Looking at your ideal client profile, Ray can tell how many solopreneurs or service providers enjoy their work, how much money they make, roughly, give or take, and whether or not they burn out a lot. 

    If you have an ideal client profile in place and have it dialed in, and it's evident, you'll get paid a premium to do high-quality work that you like. And if you don't have one, everything you do will feel 3, 5, or 10 times harder. It will be less rewarding because your business is built around your ideal client, and your services will only be valued or valuable to the degree that you're solving your ideal client's problems. 

    What are the things you need to do to build a business, so you're going to get the maximum ROI? Find out in the latest episode of Repeatable Revenue with Ray J. Green.

     

    Key Takeaways


    Entrepreneurs can have a great business if they have an outstanding offer and care about serving an ideal client. 
    Don't build a business around a client doing work that you're just OK at because if you're just adequate at it if you're just OK at doing that work, you can never charge premium prices.
    If your ideal client is committed to making the most of your product or service, you can get case studies to help you increase rates. 

     

     Connect with Ray J. Green

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    • 7 min
    Vision, Strategy, & Luck with Robert Perkins I Ray J. Green

    Vision, Strategy, & Luck with Robert Perkins I Ray J. Green

    When big companies need someone to solve a specific problem, they call on Robert Perkins. Has a unique background and worked with many high performers across different disciplines, including Apple, Michael Dell, Nike, Playboy, Pizza Hut, and Calvin Klein, among other big names. He was an advisor to the top most influential people in Washington.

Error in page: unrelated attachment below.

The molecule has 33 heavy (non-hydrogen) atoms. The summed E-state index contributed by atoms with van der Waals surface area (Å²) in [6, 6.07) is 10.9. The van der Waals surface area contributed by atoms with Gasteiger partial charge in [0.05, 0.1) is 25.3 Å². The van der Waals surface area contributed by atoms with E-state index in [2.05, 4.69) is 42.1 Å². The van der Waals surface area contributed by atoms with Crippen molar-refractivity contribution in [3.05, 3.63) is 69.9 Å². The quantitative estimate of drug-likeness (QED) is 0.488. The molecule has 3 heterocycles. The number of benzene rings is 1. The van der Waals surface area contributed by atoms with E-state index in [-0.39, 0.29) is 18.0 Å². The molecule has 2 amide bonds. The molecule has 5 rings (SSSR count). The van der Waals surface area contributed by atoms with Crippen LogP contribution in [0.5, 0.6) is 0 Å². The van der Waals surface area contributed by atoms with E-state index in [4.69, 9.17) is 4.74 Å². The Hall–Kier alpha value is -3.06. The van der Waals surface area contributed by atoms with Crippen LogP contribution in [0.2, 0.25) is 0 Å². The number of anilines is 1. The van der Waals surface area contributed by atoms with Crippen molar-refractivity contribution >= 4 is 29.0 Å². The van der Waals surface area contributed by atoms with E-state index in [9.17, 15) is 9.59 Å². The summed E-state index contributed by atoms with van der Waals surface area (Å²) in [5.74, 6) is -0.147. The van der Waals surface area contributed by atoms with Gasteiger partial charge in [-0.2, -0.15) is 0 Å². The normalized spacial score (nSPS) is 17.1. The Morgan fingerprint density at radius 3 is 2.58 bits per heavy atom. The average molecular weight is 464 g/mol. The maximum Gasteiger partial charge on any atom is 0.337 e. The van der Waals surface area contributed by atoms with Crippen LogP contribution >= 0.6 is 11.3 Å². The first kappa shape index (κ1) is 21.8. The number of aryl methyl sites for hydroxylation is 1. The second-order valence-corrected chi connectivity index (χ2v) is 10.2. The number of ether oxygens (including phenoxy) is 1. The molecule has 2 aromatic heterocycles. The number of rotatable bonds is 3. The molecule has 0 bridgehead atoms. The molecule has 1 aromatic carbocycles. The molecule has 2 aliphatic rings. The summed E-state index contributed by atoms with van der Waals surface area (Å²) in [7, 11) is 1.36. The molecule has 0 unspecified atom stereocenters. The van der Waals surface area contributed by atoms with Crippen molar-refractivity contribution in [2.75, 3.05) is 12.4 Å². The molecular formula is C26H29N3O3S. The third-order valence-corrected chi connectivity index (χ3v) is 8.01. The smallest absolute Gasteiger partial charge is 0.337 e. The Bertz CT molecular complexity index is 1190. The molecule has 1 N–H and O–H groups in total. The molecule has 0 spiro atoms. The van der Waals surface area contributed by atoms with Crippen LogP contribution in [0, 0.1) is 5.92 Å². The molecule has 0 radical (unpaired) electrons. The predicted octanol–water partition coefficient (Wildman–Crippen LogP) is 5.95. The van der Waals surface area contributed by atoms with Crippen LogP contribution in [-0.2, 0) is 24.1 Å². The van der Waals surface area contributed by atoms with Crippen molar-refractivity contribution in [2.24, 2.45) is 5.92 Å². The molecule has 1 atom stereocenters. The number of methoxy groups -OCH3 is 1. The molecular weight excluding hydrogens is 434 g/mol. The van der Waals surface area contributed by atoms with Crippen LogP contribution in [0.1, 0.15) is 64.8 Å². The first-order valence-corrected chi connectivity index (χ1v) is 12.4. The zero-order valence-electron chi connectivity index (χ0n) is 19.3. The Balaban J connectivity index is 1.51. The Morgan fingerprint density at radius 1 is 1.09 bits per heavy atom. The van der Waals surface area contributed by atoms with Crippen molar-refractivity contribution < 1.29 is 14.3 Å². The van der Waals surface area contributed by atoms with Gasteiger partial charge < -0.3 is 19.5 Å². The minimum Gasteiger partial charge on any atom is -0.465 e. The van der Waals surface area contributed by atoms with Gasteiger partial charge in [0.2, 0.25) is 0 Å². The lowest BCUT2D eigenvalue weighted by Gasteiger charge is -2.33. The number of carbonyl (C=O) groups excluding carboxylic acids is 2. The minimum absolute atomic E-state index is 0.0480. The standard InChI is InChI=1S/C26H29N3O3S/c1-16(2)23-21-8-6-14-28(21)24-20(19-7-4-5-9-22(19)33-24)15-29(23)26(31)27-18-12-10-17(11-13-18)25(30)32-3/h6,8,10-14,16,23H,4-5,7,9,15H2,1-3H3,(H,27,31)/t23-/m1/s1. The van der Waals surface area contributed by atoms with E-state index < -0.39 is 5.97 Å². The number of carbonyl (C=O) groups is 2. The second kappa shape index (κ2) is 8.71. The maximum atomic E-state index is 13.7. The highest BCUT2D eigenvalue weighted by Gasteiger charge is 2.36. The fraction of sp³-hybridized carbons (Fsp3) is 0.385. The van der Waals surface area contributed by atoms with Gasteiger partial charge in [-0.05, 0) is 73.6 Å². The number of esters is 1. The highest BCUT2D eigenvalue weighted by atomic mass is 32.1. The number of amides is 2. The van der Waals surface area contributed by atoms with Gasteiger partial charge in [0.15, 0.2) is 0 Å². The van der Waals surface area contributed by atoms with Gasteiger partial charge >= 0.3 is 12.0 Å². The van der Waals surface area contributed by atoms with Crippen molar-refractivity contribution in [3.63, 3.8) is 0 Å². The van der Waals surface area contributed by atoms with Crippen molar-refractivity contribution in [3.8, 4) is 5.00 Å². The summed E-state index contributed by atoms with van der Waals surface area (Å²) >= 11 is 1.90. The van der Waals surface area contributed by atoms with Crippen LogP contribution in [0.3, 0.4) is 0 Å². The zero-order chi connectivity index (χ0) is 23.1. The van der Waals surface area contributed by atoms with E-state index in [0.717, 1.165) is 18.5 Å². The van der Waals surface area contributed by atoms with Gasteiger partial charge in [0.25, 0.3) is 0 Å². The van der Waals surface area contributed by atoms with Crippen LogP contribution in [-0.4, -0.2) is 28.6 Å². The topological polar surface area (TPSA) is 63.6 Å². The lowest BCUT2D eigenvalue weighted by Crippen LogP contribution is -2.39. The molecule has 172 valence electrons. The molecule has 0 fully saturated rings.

In this episode, Rob talks about the importance of consistent management in more prominent organizations, strategy, and does Luck plays a vital role in your success. He believes that the vision influences the decision-making process. Vision requires the willingness to lose a piece of business or money. All visions are grand until somebody says, come to you and tell you you can have your vision or you can have a million dollars. And most people say, take the million dollars. They don't have a vision. They had a convenient idea as long as it worked, but they were onto something else the minute it didn't. But what will you choose? Vision or money? If you select vision, are you committed to it? 

     

    Key Takeaways

     


    Luck plays a more prominent part than we like to admit, but we should never admit it. Then every time you fail, you say I just wasn't lucky. But a lot of people succeeded. So 80% of the work you did wasn't suitable. Not the lack of luck. You have the plan to be successful without luck. And if you get lucky, super, and if you don't get lucky, you still ought to. - Robert Perkins
    Not selling your time doesn't mean not tracking your time. You have to understand where it goes to know whether you're allocating it correctly or not. Google Calendar now has a function called Time Insights. I can look at the end of the week at the pie chart and see how much time I spent on administrative stuff or content creation. I'm less inclined to get distracted because I accurately track and time block more proactively and stick to it in a more disciplined system. - Ray J. Green
    What's my target audience, and what's the slightly bigger target audience? How big is your target audience in the first place, or how do you make it small? As you get successful, how do you grow it organically? How do I convince a company that I have the right solution? You have to educate people that you're smart enough, talk to them, understand their problem as you outline so well, and then think you're the natural person because you've been through this process with them. - Robert Perkins

     

    What strategy do you need to have to expand your target audience? Find out more in the latest episode of Repeatable Revenue with Ray J. Green.

     

    Connect with Ray J. Green

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    Books Mentioned

    Lean Startup: https://amzn.to/3ZgM3Re

    Thinking in Bets - https://amzn.to/3jPblpf

    Competing Against Luck - https://amzn.to/3IoTq2P

    • 1 hr 6 min
    10 Simple Questions to Guide Your Year-End Review I Ray J. Green

    10 Simple Questions to Guide Your Year-End Review I Ray J. Green